[0014] Still another object of the invention is to provide novel ink compositions which are useful as water immersion indicators when applied to articles.

[0015] These and other objects and advantages are attained in accordance with the invention by providing novel water-activated ink compositions which comprise two or more color-changing or color-forming components which combine upon exposure to water, or become diluted upon exposure to water, for a sufficient period of time to change the color of the ink or to cause the ink to change from colored to substantially colorless or colorless or to cause the ink to change from colorless to colored. At least one of the two or more components has sufficient solubility or diffusibility in water to cause the desired change in the ink to occur. The ink compositions of the invention include the two or more components described above dispersed or dissolved in a fluid carrier, which typically is an organic solvent. The ink compositions of the invention preferably also include a binder material, which may be a polymeric material.

[0016] The ink compositions of the invention may be prepared by methods which are known in the art and may be imprinted on articles such as golf balls by methods which are known in the art.

[0017] Preferred ink compositions according to the invention are those comprising: a) an acid-sensitive indicator dye and a water-soluble or diffusible acid; b) an acid-sensitive, water-soluble or diffusible dye and an acid; c) a water-soluble or diffusible, base-sensitive indicator dye and a base; and d) a base sensitive indicator dye and a water-soluble or diffusible base.

BRIEF DESCRIPTION OF THE DRAWINGS

[0018] For a better understanding of the invention as well as other objects and further features thereof, reference is made to the following detailed description of various preferred embodiments thereof taken in conjunction with the accompanying drawings wherein:

[0019] FIG. 1 is a graphical representation of the results obtained from an experiment wherein varying levels of the components of an ink composition of the invention were used;

[0020] FIG. 2 is a graphical representation of the results obtained from the experiment with an ink composition according to the invention which is described in Example II; and

[0021] FIG. 3 is a graphical representation of the results obtained from the experiment with another ink composition according to the invention which is described in Example III.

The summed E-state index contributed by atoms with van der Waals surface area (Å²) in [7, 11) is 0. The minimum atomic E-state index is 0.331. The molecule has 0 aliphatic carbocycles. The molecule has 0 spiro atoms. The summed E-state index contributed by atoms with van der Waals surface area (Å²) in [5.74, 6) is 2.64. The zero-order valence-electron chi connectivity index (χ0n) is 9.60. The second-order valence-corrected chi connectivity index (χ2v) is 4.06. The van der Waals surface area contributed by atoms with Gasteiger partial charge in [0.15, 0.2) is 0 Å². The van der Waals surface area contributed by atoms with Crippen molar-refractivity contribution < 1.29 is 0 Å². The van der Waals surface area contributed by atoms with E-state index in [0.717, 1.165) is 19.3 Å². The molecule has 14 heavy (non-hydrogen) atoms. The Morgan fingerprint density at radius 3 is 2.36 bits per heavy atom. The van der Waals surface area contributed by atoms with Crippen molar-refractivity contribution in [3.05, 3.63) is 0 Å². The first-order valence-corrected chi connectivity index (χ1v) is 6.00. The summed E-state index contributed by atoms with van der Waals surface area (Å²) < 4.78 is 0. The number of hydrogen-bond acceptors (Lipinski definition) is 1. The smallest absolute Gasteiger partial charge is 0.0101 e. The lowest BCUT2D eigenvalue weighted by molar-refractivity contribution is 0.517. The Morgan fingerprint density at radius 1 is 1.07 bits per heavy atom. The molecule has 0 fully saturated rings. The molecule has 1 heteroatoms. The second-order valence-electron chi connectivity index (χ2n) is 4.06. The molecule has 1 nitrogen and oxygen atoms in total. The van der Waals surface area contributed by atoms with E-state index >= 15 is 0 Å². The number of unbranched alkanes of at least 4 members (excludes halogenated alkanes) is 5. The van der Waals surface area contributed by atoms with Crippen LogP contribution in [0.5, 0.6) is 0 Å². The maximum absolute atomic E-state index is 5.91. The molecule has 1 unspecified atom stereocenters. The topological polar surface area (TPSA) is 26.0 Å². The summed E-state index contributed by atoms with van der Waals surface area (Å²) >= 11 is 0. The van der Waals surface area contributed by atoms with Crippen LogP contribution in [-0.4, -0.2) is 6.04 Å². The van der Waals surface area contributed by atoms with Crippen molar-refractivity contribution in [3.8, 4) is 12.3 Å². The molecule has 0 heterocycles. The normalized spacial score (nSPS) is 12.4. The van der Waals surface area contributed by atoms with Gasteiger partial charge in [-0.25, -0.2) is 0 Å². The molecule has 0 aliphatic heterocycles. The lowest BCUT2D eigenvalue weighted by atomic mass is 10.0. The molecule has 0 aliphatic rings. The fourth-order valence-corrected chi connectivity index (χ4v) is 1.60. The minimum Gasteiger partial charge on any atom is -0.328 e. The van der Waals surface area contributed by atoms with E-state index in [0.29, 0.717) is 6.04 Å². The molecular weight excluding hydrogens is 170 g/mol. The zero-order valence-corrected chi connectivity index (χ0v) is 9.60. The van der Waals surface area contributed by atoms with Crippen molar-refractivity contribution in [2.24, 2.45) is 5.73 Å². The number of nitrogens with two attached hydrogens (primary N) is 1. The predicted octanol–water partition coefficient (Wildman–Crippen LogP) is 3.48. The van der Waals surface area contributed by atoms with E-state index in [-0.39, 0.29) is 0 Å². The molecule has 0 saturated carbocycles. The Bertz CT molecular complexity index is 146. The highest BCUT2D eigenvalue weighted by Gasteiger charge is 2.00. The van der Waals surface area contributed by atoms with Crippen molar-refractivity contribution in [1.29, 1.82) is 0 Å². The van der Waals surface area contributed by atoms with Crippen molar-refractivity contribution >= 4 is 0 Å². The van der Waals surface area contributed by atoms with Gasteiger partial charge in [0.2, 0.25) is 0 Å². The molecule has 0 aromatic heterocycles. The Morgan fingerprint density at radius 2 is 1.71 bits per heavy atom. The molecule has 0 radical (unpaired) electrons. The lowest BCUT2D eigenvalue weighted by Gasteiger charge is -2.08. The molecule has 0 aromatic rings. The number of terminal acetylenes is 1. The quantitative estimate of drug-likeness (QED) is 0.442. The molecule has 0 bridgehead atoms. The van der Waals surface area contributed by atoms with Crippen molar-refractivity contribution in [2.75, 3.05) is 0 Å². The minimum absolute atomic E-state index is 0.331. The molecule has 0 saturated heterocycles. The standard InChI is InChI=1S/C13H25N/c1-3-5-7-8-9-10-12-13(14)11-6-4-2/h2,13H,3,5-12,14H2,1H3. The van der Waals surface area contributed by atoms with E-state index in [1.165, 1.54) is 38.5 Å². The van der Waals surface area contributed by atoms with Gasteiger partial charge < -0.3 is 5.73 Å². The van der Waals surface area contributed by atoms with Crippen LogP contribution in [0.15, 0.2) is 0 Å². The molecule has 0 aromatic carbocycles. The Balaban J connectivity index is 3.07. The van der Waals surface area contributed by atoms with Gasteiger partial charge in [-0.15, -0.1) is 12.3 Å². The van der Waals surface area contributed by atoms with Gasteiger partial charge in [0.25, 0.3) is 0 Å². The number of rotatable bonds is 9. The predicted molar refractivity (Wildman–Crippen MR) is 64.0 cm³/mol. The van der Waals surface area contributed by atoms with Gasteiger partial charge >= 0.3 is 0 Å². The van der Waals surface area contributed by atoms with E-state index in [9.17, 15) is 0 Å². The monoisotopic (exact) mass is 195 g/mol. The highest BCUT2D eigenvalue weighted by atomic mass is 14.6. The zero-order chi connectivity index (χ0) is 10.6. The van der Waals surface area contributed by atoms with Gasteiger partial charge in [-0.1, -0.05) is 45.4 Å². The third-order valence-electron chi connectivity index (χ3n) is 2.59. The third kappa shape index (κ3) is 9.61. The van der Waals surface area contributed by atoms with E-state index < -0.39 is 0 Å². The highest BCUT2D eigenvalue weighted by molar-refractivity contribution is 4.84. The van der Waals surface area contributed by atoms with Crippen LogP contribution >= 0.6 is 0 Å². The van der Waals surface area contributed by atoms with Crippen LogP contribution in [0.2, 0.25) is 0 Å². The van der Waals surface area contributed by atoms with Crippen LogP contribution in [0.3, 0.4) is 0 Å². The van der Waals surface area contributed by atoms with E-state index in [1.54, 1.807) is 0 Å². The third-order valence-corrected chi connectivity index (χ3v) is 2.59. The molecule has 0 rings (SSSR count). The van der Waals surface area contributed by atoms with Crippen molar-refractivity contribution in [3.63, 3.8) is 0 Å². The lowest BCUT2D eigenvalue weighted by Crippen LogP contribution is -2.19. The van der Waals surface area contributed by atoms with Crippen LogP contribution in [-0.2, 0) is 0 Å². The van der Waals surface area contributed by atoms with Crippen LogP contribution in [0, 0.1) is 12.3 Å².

DESCRIPTION OF THE PREFERRED EMBODIMENTS

[0022] As discussed previously, generally, the ink compositions of the invention comprise at least two color-changing or color-forming components which combine upon exposure to water for a sufficient period of time to change the color of the ink or to cause the ink to change from colored to substantially colorless or colorless or to cause the ink to change from colorless to colored. At least one of the two components has sufficient solubility or diffusibility in water to cause the desired change in the ink to occur. The ink composition preferably also includes a binder material. Any binder material which is soluble in organic solvents may be utilized. Typical suitable binder materials include polymeric materials such as poly (vinyl acetate), poly (vinyl butyraldehyde), acrylates, nitrocellulose and the like.

[0023] The ink compositions of the invention, upon exposure to water, for a sufficient period of time, may undergo a change in color such as from one color to another, or from colored to substantially colorless or colorless or from colorless to colored. The terms “color-change” and “color-forming”, as used throughout the application including in the claims, include all such embodiments.

[0024] Any combination of materials that may be caused to undergo a color change or to form a color, upon exposure to water for a sufficient period of time may be used. The materials may react chemically upon exposure to water, either as a result of being brought together by a physical mechanism, such as dissolution or diffusion, or through acceleration of a reaction rate. The reaction may be chemically reversible or irreversible.

[0025] Alternatively, the components may form an amount of color that depends upon their concentration in the ink. For example, the higher the concentration of a weak acid in association with an acid-sensitive leuco dye that changes appearance from colorless to colored in the presence of acid, the greater the amount of the colored form of the leuco dye. The ink composition of the present invention may comprise such a combination. Provided that at least one of the color-forming components of the ink formulation is soluble in water, addition of water will dilute the ink formulation, changing the concentration of at least that one component. This change in the concentration of at least one of the components of the ink formulation will lead to a change in the color of the ink. Moreover, depending upon the equilibrium constant for formation of color from the ink components, the change in color of the ink may be much greater than would be achievable simply from dilution of a single-component dye material.